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Cashflow modelling: good spreadsheet practice

Author: ICAEW Insights

Published: 14 Apr 2020

Organisations looking to plug funding gaps through the various available coronavirus loan schemes may have to provide supporting evidence such as cashflow forecasts. ICAEW offers good-practice guidance on how to reduce errors on such spreadsheets.

Many businesses are facing funding gaps in the current climate, with economic activity severely impacted by measures to contain the coronavirus outbreak. While significant schemes to support businesses with loans have been made available, smaller organisations may find that they need to provide supporting documentation that they may not have had to before – such as P&L or cash flow forecasts.

Such forecasts are often prepared in Excel – but spreadsheets are notoriously error-prone. Here’s a guide to what ICAEW has to offer accountants on good practice guidance for spreadsheet development.

Our fundamental guidance is the straightforward, high-level 20 Principles. These are high-level and applicable by any spreadsheet user, whether expert or novice, and were designed by a panel of spreadsheet trainers, financial modellers, and risk experts to help reduce spreadsheet risk and error.

You can read the full list at www.icaew.com/excel20principles, but for a taster, let’s look at my personal favourite:

Be consistent in structure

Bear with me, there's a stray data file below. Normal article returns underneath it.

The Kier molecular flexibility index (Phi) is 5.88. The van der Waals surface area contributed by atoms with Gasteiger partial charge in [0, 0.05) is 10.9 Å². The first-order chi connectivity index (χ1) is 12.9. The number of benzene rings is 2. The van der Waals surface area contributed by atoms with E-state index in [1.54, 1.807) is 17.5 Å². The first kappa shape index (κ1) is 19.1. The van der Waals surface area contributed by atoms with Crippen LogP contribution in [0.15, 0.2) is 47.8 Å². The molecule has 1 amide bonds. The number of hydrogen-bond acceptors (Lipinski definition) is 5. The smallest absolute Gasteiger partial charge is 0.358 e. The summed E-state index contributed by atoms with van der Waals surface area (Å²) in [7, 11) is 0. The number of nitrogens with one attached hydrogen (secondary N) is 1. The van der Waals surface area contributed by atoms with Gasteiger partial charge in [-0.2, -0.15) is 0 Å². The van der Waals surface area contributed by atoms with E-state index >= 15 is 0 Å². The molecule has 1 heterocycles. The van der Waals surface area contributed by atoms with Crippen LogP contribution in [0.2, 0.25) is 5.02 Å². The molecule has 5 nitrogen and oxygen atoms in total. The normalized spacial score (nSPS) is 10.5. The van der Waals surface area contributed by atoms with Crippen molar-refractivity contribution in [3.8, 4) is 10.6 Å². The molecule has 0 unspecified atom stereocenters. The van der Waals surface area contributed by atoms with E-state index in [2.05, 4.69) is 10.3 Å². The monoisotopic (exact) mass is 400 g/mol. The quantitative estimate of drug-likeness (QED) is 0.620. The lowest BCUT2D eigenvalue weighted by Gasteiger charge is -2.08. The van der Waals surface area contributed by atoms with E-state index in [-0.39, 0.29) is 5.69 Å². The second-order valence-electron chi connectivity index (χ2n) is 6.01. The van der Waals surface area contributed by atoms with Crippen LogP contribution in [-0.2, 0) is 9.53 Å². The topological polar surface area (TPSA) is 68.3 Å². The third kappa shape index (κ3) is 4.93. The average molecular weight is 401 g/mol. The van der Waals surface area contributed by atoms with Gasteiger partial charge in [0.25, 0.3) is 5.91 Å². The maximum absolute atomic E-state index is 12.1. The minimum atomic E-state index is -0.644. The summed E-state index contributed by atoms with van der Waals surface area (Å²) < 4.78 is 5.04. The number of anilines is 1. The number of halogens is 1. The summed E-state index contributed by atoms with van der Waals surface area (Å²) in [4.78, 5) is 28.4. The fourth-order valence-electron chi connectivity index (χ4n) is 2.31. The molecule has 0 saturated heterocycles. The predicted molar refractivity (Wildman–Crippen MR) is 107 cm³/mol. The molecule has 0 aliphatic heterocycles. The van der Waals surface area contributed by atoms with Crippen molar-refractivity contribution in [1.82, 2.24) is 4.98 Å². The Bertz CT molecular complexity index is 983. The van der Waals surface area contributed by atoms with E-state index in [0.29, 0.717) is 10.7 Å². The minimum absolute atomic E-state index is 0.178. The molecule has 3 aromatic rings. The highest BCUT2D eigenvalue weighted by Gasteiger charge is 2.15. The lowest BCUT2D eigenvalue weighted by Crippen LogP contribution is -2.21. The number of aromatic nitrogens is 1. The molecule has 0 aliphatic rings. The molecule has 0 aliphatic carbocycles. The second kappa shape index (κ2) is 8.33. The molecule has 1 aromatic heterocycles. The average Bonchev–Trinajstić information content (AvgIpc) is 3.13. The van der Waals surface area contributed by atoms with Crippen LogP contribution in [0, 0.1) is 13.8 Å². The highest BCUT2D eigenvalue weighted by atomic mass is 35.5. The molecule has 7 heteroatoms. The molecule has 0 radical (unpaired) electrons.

A spreadsheet of any magnitude can be daunting to review, with perhaps thousands of formulas. But if those formulas are clearly organised into consistent blocks which all perform the same calculation, then things become that much simpler.Consistency also reduces the chances of errors by making it easier to update formulas during development.

Financial Modelling Code 

Released in late 2018, the Code takes the 20 Principles and applies them specifically to the domain of financial modelling. Based on input from a panel of financial modelling experts, it takes a view on what the goals of any good financial model should be, while still leaving room for individual preference on how to achieve those goals. The Code has wide cross-industry support from financial modelling outfits, accounting practices, and industry players including Microsoft.

The Code (and the list of supporting organisations) are available at www.icaew.com/financialmodelling, but once again let’s take a look at a sample section:

Don’t hide things

All aspects of a model should be visible and easily accessible. Hidden rows are easily missed, can be confusing and are easy to change or delete inadvertently. An exception to this rule is the hiding of empty columns to the right and below the used range, which can be done to aid workbook navigation.

Hidden rows don’t always work as expected when copying and pasting ranges, and easily lead to mistakes being made down the line, as well as making the model harder to interpret and review. The “grouping” functionality is a good replacement that can tuck away excessive detail while making it clear to the user where the hiding has been done and how to restore the hidden detail.

ICAEW’s Financial Modelling Committee have also recently begun a series of blogs exploring the Code in more detail; you can read the first one here.

If you’d like to learn more about how to use Excel efficiently and effectively, consider joining our Excel Community, where we share blogs, webinars, and a series of online training modules.

For further guidance and support for businesses, please visit the ICAEW designated coronavirus (COVID-19) hub page.